Monday Takeaways From Maryland’s Win Over Michigan


We’re now far enough removed emotionally from the thrilling victory for the Maryland Terrapins over the other UM, Michigan to take away some things from a more objective standpoint. While it’s obviously Maryland’s seventh victory on the year (putting them in line for a solid bowl), it means a lot more than just that. So without further ado…

1.) Randy Edsall might be a turtle, but he’s definitely a road warrior

Has anyone looked into this? The old adage, “Slow and steady wins the race” applies to Edsall like few coaches before him at Maryland. Jokes aside, Edsall has yet again improved his record from one season ago, winning two games his first year, four games his second, six in his third, and now at the very least seven games (with the chance of nine) in this his fourth season at UMD.

There’s no questioning that Edsall’s regime hasn’t been filled with a ton of excitement, but what would you rather have: tremendously high upsets (like when Friedgen took down then-8th ranked Boston College in ’07) en route to a six-win season, or slow but steady progress that ultimately leads to a team with a better record and a stronger foundation? Even though some of Edsall’s best wins aren’t necessarily program-changing, his steadiness as a coach seems to reverberate throughout the team.

Some might point to down years for Michigan and Penn State as a reason why the Terps were able to beat them on the road, but that’s hater talk. The record books won’t show “Penn State was undermanned” or “Brady Hoke was a lameduck coach” at the end of the day. They’ll show that Randy Edsall is 1-0 against both Michigan and Penn State, and that’s what matters. Going on the road in those environments is never easy, but Edsall squeaked out two.

2.) C.J. Brown’s Maryland career is coming to a close on a right note

I have myself been critical of Brown’s performance in the past, and rightly so, but the sixth-year senior has earned respect from both the fan base and the Big Ten. Barring an injury in the final game of the season, Brown will have played his first full season of football as a Terps quarterback. The end result? Maryland has a very good chance of winning at least eight games.

Brown’s performance against Michigan wasn’t epic or anything (under 200 yards passing, no touchdown passes), but he played a hand in 252 or Maryland’s 317 yards of offense. In particular, Brown showed off what made him so coveted in the first place: those crazy legs. His 87 yards and one touchdown on the ground gave the Terps some life at times when they needed it most, and his two scoring drives in the fourth quarter were pivotal.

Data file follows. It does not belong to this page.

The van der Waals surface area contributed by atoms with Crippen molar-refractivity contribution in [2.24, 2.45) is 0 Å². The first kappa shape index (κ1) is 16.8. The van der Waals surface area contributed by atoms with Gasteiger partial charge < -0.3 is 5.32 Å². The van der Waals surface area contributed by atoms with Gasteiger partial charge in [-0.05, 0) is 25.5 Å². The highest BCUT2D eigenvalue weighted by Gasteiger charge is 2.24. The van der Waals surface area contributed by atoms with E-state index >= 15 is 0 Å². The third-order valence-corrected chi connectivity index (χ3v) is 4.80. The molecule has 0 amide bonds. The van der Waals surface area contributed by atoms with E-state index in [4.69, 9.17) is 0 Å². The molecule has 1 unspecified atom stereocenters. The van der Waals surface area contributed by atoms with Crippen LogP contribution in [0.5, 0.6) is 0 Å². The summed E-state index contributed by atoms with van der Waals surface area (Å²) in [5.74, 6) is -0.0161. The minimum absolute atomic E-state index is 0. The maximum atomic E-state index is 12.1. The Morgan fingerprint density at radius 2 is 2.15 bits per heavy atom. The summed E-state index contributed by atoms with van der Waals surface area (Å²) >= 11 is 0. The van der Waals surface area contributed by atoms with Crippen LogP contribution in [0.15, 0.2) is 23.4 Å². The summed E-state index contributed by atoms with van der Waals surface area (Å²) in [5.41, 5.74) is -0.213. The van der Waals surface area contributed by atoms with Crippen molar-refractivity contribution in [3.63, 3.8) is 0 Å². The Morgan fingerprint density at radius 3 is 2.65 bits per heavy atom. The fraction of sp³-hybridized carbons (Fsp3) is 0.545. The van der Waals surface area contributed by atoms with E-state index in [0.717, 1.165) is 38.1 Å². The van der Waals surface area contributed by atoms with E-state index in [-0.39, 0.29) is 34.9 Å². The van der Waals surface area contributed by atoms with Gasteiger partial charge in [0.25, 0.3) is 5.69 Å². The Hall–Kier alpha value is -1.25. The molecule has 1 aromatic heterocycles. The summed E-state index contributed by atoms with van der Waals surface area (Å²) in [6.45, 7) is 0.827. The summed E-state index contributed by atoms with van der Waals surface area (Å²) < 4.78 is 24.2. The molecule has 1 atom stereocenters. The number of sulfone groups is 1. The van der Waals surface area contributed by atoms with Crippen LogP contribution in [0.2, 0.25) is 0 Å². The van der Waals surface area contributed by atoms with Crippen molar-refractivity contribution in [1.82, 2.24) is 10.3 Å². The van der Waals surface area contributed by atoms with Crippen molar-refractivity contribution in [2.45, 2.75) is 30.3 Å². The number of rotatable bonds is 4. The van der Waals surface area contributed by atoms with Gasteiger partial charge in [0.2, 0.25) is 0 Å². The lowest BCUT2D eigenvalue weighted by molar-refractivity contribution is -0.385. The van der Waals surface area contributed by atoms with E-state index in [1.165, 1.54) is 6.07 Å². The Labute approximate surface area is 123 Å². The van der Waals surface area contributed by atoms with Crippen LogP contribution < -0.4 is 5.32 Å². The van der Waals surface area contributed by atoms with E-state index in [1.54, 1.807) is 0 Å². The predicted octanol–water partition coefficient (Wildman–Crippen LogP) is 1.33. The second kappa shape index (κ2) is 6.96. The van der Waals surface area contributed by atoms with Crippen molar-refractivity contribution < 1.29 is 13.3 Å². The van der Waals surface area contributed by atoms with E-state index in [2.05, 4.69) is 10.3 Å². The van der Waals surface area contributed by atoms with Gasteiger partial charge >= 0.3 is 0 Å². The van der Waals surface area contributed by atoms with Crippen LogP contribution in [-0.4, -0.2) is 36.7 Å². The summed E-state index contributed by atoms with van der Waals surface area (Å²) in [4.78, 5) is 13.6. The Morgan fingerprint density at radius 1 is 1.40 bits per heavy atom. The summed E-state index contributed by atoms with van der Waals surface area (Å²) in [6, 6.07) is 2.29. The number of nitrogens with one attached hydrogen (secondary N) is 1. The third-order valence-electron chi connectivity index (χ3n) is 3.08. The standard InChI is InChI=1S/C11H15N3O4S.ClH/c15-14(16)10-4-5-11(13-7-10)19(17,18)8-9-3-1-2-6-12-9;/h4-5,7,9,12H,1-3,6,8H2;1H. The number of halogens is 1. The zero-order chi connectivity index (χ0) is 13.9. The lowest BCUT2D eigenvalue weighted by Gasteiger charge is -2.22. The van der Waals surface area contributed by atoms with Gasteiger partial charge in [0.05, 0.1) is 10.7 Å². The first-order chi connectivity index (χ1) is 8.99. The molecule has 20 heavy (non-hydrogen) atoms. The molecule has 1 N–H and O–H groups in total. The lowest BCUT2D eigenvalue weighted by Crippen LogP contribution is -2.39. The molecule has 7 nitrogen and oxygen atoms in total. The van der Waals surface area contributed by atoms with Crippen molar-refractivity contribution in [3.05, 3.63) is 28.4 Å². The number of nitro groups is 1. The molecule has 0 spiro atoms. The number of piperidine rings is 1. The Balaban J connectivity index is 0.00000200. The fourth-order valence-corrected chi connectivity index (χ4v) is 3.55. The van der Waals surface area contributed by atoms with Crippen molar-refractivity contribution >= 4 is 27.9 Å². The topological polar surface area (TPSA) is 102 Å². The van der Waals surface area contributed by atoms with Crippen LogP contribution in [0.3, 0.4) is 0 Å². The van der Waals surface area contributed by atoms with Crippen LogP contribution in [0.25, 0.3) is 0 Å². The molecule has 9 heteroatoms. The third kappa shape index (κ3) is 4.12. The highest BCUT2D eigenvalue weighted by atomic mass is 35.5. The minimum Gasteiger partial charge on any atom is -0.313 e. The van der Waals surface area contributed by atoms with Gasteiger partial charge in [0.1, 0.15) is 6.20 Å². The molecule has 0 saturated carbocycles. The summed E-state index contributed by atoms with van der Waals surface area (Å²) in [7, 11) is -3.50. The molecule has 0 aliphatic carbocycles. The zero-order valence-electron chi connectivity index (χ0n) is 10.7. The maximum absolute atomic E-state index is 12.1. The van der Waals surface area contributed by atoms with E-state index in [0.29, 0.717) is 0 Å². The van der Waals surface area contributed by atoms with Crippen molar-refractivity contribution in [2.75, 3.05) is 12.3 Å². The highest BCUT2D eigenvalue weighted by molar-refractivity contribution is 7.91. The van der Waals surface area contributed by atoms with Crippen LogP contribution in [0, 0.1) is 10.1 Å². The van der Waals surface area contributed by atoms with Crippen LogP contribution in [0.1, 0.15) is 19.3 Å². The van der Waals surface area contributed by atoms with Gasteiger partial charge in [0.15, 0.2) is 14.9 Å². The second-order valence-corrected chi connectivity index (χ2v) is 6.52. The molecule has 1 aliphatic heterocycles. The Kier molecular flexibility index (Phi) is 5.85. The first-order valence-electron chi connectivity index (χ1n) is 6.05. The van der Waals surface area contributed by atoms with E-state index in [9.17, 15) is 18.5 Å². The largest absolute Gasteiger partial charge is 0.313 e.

It’s been a down year for Brown, to be sure, but with him as a starter the whole season Maryland has done far better than without, and that’s commendable. He’s also as tough as they come, and has played through injury this entire season. By the end of his career with the Terps, it may even be hard to argue that Brown isn’t at least a top 5 QB for the program over the past 15 years or so.

3.) The Terps ran the ball more than they rushed, and what do you know, they won!

Last week I was critical on the team for not relying on the run as much as they ought to given how much the passing game has suffered with receiver injuries, drops, and passing inaccuracy. This year, it seems like they listened well. The Terps ran the ball 35 times against Michigan and controlled the clock the majority of the fourth quarter thanks in large part to that.

Wes Brown got 11 carries and even though he only averaged 3.5 yards per, Maryland held onto the ball for a long time late in the game and denied Michigan the chance to mount a comeback. The game winning drive happened because of C.J. Brown’s legs, Brandon Ross’s 10-yard gain, and finally, W. Brown’s one-yard touchdown run. It’s hard to say what caused the Terps to decide to run more against a very good run defense, but the fact that they did helped everything.


4.) Number four, for Will Likely

Six interceptions on the year, 14 pass deflections, two pick-sixes, 11 starts, 64 tackles. There’s no need to write a sonnet about how good and important William Likely’s play is to the success of the team. The stats do him justice there and his one interception of Devin Gardner against Michigan was huge for a struggling offense. The only statistic you don’t need to pay attention to is his size, because even at 5’6″, he may be the best corner in college football.